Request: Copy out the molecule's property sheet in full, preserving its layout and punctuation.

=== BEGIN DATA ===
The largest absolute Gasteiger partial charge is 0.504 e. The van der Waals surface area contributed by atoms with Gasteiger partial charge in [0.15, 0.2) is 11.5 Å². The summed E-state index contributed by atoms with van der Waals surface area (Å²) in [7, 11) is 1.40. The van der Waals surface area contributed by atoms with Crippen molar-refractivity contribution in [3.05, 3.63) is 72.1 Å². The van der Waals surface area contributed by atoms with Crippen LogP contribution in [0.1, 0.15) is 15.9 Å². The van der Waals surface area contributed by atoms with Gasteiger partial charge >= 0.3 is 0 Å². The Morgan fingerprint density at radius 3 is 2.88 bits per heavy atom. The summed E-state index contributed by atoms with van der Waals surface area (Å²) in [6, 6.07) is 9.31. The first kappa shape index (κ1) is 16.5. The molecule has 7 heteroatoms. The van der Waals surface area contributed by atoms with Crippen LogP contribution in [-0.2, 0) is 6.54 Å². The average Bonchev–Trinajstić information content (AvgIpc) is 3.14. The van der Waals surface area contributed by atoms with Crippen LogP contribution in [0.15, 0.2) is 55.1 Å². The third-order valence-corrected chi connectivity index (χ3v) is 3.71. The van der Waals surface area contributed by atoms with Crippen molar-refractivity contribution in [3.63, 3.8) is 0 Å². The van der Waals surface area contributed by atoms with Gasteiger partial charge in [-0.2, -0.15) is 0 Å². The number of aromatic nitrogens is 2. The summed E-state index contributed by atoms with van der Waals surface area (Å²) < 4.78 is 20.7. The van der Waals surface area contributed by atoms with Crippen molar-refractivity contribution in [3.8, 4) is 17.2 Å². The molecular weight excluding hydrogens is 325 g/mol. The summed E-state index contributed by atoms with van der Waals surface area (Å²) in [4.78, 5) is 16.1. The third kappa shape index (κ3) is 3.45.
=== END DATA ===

The largest absolute Gasteiger partial charge is 0.504 e. The van der Waals surface area contributed by atoms with Gasteiger partial charge in [0.15, 0.2) is 11.5 Å². The summed E-state index contributed by atoms with van der Waals surface area (Å²) in [7, 11) is 1.40. The van der Waals surface area contributed by atoms with Crippen molar-refractivity contribution in [3.05, 3.63) is 72.1 Å². The van der Waals surface area contributed by atoms with Crippen LogP contribution in [0.1, 0.15) is 15.9 Å². The van der Waals surface area contributed by atoms with Gasteiger partial charge >= 0.3 is 0 Å². The Morgan fingerprint density at radius 3 is 2.88 bits per heavy atom. The summed E-state index contributed by atoms with van der Waals surface area (Å²) in [6, 6.07) is 9.31. The first kappa shape index (κ1) is 16.5. The molecule has 7 heteroatoms. The van der Waals surface area contributed by atoms with Crippen LogP contribution in [-0.2, 0) is 6.54 Å². The average Bonchev–Trinajstić information content (AvgIpc) is 3.14. The van der Waals surface area contributed by atoms with Crippen LogP contribution in [0.15, 0.2) is 55.1 Å². The third-order valence-corrected chi connectivity index (χ3v) is 3.71. The van der Waals surface area contributed by atoms with Crippen molar-refractivity contribution in [3.63, 3.8) is 0 Å². The van der Waals surface area contributed by atoms with Gasteiger partial charge in [-0.2, -0.15) is 0 Å². The number of aromatic nitrogens is 2. The summed E-state index contributed by atoms with van der Waals surface area (Å²) < 4.78 is 20.7. The van der Waals surface area contributed by atoms with Crippen molar-refractivity contribution in [3.8, 4) is 17.2 Å². The molecular weight excluding hydrogens is 325 g/mol. The summed E-state index contributed by atoms with van der Waals surface area (Å²) in [4.78, 5) is 16.1. The third kappa shape index (κ3) is 3.45.